“It stinks of Sinnlenst. But I don’t see why they’d leave the city over anything those bastards could be doing – if anything, they’d be in more danger away from the rest of the Order.” She twisted the end of her braid around her fingers, thinking furiously. “Which means they’re going off for a purpose, not just to get out of the line of fire. Though if that’s the case, why not bloody tell me where you’re going?”
“In case the Sinnlenst intercept the message,” Seb pointed out. “As you just said, they’re in more danger outside the city than they are inside the walls.”
“Fair.” Should’ve thought of that. You’re letting your heart rule your head again. “But… spirits and ancestors, what’s so damn urgent that they need to leave tonight?”
Amelia shook her head. “I don’t know. Though, if they’re leaving tonight and he wants anything that can’t wait sent or brought, they’re probably not going all that far. You could always go and ask them.”
That’s… not actually a terrible idea. Though, depending on what’s actually going on, I might well be walking into something that’s a whole lot bigger than I know. She twisted the end of her braid again, tugging on it irritably. Why can’t anyone in this secret society just say what they bloody mean? It’d make my life a damn sight easier.
At that particular moment, Harry Mortimer was also wishing for something to make his life easier – specifically, a better mental map of Old Town than he currently possessed.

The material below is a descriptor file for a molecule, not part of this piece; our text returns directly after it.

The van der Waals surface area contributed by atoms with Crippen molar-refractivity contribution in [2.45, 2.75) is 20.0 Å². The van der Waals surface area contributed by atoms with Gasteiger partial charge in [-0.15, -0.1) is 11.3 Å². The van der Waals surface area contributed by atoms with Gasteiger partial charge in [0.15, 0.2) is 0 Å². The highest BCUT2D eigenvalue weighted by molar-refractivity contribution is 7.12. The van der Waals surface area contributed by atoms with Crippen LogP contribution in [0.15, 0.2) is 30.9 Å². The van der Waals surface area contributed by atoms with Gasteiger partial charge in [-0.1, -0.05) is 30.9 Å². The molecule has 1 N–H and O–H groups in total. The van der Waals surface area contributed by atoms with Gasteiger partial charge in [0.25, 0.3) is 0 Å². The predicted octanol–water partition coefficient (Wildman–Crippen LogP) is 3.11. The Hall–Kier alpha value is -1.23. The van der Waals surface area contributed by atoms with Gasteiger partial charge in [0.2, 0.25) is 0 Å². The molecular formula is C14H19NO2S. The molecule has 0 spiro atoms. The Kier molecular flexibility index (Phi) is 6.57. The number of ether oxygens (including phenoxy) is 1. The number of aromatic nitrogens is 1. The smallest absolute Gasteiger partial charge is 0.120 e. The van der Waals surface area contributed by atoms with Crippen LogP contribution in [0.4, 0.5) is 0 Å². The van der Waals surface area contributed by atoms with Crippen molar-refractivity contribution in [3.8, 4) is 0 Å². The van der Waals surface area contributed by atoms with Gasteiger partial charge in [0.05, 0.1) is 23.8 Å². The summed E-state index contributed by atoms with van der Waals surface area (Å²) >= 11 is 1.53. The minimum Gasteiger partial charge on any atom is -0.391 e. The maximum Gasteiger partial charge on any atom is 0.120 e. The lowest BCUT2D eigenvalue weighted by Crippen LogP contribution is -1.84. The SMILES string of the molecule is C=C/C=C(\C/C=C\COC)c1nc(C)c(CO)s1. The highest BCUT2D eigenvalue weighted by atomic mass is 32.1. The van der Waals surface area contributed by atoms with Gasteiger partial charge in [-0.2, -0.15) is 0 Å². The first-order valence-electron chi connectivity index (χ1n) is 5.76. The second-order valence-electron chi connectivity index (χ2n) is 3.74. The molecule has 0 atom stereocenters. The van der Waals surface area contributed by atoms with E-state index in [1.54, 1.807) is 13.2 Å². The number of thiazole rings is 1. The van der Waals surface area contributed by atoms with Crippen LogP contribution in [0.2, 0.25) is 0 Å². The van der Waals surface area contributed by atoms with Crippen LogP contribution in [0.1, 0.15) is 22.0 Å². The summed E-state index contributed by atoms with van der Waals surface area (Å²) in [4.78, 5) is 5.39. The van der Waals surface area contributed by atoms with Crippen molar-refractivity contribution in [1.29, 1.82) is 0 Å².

He’d left the coffeehouse a half hour or so after Viola had, but hadn’t wanted to go straight back to his rooms – something about the idea of spending the rest of the evening either cleaning and polishing his kit or re-reading one of his meagre pile of paperbacks hadn’t exactly been appealing to him after an afternoon in good company – so he’d taken the opportunity to take a wander through the tangle of backstreets and alleyways that made up that end of Old Town, letting his feet take him where they would and not paying much attention to the few street signs which had yet to be torn down or papered over with posters advertising the local taverns and entertainments.
The upshot of which, other than sore feet and a new appreciation for exactly how far back some of the side-streets extended into the rock of the city itself, was that he was now a hell of a lot more lost than he’d have liked.
This wasn’t an insurmountable problem: even the back-alleys weren’t impossible to navigate if you kept your head and had a fairly good memory for which side-streets you’d already been down. It was, however, the kind of problem you really didn’t need when you were tired, cold, and, to take an utterly random example with no resonances with his own life whatsoever, missing both your sword and your sword-arm.
I’m obviously not sodding rich. There’s no profit in rolling me for anything except my damn boots, and even those’re starting to leak.
Which was fine and logical, except for the part where being rolled for your coin purse and your sword wasn’t the worst thing that could happen to you in the city, let alone in Old Town.